When it comes to species being vulnerable to climate change, many people think of polar bears – or other species that are highly specialised to local conditions. A lot of research has been done, for example, on mountain top endemics – species reliant on cool, misty mountains that could lose that habitat with rising temperatures. Fewer people are thinking about widespread, generalist, common species – why would they be of concern?

Many birds in the Australian tropical savannas are widespread generalists; this is probably because they are adapted to highly variable conditions, and need to continually travel about to find the next source of food – usually flowering trees or high insect abundance after recent rainfall. These food sources might get increasingly far apart, or increasingly thin on the ground, if conditions get tougher with climate change. So these widespread generalist species might be more vulnerable to climate change than expected.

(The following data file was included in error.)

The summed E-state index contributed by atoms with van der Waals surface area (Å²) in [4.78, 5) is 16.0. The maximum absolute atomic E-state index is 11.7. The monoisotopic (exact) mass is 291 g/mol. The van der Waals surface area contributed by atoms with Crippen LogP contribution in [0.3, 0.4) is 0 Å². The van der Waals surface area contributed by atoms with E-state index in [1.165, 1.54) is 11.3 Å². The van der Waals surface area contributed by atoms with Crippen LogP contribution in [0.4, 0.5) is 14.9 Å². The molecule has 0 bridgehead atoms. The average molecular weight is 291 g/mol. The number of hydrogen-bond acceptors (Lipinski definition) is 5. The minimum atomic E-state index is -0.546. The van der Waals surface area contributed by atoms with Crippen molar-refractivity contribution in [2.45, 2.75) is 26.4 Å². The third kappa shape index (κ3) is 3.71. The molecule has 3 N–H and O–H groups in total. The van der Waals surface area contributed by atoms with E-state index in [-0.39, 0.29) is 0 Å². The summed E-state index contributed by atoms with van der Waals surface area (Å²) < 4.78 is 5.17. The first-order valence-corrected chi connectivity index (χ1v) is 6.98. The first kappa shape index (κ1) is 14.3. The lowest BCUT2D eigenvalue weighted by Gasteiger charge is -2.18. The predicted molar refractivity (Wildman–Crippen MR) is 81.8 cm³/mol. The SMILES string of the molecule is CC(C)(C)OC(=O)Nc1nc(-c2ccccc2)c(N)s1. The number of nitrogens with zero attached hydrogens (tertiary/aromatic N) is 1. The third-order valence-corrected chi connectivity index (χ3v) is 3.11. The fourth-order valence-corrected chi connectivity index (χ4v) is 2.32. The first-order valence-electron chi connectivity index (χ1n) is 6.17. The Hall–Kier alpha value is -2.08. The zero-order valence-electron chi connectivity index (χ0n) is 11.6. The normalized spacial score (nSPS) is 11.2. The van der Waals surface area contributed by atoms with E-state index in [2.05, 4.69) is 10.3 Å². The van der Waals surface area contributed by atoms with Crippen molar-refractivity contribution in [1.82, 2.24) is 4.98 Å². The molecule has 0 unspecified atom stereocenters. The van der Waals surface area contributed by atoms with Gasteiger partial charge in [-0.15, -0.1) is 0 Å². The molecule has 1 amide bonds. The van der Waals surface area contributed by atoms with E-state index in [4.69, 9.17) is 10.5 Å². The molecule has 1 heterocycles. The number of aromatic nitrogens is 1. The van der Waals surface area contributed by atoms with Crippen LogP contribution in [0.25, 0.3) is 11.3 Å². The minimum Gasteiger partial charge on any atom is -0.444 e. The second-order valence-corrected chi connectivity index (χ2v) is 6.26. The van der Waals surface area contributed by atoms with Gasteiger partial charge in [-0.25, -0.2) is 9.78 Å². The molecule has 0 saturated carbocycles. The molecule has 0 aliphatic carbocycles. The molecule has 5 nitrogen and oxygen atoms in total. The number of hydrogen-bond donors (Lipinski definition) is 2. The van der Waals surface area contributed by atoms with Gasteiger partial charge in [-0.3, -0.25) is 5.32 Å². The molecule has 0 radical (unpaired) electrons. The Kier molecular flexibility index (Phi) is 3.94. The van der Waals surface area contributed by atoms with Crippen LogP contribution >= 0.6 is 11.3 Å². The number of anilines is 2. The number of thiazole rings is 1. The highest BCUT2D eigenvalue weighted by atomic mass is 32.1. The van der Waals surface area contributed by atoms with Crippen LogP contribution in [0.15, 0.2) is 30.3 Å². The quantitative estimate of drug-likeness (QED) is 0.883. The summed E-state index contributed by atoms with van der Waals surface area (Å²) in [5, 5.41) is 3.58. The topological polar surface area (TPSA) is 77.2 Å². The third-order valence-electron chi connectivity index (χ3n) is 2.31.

I investigated the vulnerability of a suite of 243 tropical savanna birds species to climate change by incorporating a range of different factors: their sensitivity to fire and in particular late dry season fire, dietary breadth, range size, abundance and range size. I also incorporated the amount of suitable climate space each species was likely to have by 2085 under a severe climate change scenario.

I found that many savanna bird species restricted to Cape York are particularly vulnerable to climate change – including the already endangered species golden-shouldered parrot and buff-breasted buttonquail. However some species that occur across the northern savannas might actually benefit from climate change, if the rainfall changes as the projections indicate. We will have to keep monitoring, particularly those that are already declining and those likely to be severely impacted by climate change, with plans of how to act to intervene as necessary. Oh, and mitigate, of course!


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